As an aside, nurses were my worst clients hands down (save a few exceptions). They would often apply their knowledge about human biology and medicine to the pet despite the numerous and significant differences among species with potentially devastating results as many were inclined to treat at home.

Sent by Robert | 2:28 PM | 12-13-2007

I am an obstetrics nurse and I would encourage every pregnant woman to use the internet in researching pregnancy and labor. So many women are subject to "standard" procedures and inductions and scheduled cesareans for the convenience of the doctor. Anything that opens dialogue and empowers patients to make decisions for themselves is to their benefit.

Sent by Courtney Gustin | 2:28 PM | 12-13-2007

We use the internet for one simple reason... we don't trust most doctors advice. So many times we have been thrown a pill only to return to the doctor as things are not better or even worse. Also since having a baby we have found that information from other parents (from interent blogs) have been much more useful than our doctors advice. Now days we always go to the internet before going to the doctor!

Sent by Kathy Razumkin | 2:34 PM | 12-13-2007

The Internet proved to be indispensable for me. I was diagnosed with a disease that is fairly rare. I knew nothing about avascular necrosis whatsoever. One of the things I did was use the web to start a very intensive and ongoing investigation and research into the condition. What I think is important, though, is that the quality of the information has to be well-verified---and this is where information literacy, particularly of the digital kind, needs to be at the heart of the discussion. This applies to all information (legal, educational, etc.). I am extremely fortunate in that I am a student at a university, and therefore also have access to medical research databases that are much harder, if not impossible, to get hold of by the public at large. It made me really come to understand that it's not just about access per se, it's about what kinds of information are truly available to a person. Last point: I also found support networks---and that proved to be extremely important. When you are diagnosed with something rare, you can feel very isolated, confused and of course, terrified. The Internet can really help with things that are important parts of care that are not purely diagnostic and rehabilitative.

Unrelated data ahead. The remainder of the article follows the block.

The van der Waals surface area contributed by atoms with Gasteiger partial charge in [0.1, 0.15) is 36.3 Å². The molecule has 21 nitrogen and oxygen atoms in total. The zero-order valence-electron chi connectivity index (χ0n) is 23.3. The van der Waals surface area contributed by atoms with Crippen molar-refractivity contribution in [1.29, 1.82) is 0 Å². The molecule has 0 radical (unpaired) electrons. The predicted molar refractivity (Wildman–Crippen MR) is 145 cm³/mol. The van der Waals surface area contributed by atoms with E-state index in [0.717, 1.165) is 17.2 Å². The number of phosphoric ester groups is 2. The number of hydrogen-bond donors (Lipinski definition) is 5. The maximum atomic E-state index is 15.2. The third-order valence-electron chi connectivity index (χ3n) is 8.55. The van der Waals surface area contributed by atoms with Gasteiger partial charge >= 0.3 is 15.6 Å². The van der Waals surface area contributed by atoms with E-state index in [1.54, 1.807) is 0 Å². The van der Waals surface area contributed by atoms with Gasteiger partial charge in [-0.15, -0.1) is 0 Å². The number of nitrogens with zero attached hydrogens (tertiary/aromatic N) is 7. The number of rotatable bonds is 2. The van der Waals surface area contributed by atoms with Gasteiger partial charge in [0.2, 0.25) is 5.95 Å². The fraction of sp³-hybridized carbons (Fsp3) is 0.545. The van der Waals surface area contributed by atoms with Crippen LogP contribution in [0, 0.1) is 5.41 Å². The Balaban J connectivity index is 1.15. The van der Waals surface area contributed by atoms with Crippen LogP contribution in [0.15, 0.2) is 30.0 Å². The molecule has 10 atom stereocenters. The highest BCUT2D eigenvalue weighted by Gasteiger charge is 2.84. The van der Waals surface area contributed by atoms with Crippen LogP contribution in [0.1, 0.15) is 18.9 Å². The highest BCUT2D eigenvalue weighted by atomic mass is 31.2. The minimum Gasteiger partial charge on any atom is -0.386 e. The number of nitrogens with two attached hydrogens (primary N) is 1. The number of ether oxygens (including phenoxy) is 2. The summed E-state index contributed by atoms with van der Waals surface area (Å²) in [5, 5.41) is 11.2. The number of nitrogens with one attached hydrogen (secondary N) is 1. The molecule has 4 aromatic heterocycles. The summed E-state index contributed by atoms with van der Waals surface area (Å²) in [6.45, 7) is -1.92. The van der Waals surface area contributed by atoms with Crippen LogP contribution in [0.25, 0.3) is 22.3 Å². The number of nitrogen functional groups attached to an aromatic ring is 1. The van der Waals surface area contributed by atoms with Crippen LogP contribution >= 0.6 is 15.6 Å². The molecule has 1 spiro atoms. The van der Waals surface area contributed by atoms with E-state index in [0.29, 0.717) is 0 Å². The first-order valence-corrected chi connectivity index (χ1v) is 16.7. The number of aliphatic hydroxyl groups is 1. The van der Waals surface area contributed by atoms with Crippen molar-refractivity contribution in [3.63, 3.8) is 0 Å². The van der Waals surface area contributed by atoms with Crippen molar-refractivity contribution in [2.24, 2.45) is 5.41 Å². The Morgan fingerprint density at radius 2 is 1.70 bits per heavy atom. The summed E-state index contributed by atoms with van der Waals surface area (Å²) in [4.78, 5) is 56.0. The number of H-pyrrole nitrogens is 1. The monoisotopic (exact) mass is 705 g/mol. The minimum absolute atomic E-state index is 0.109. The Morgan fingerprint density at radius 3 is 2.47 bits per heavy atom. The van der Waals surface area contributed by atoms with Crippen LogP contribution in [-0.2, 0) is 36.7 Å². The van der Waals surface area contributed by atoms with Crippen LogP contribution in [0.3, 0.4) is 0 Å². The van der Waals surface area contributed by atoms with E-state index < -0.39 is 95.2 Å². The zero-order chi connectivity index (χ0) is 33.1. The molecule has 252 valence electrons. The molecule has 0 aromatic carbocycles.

Sent by T. Peace | 2:36 PM | 12-13-2007

The Internet can be an incredibly useful resource for information and support. But the question of the reliability of the information is still critical. One often overlooked solution is accessing informtion through your local public library, rather than going straight to Google.
Many library websites have lists of links that are periodically reviewed and categorized. In addition, many libraries provide access to high quality paid databases that cannot be accessed by way of Google or Yahoo. Here in Pennsylvania for example, the state library provides access to the EbscoHost database that includes several databases of medical information - including professional journals and pharmacological information. Using your library card, you can get literally the most current information and research. Once you have that backgorund of reliable information, you can then google with some confidence. A PA Librarian

Sent by Nancy Hallowell | 2:51 PM | 12-13-2007

The orthopedist was very arrogant. Doctors do not know everything and I am not going give my unconditional respect to someone purely because they have an MD after their name. Being an educated "consumer" of medical care is so important. Doctors are not always up to date on the most current info and I certainly want to make an educated decision about my medical care and the care of my children. I also teach pre and post natal fitnes and have found that MANY OB/GYN's are not up to date on the current ACOG recomendations about exercising while pregnant and it makes me wonder what else they are not up to date on. You can bet I am going to do my own research and then discuss it with my physician.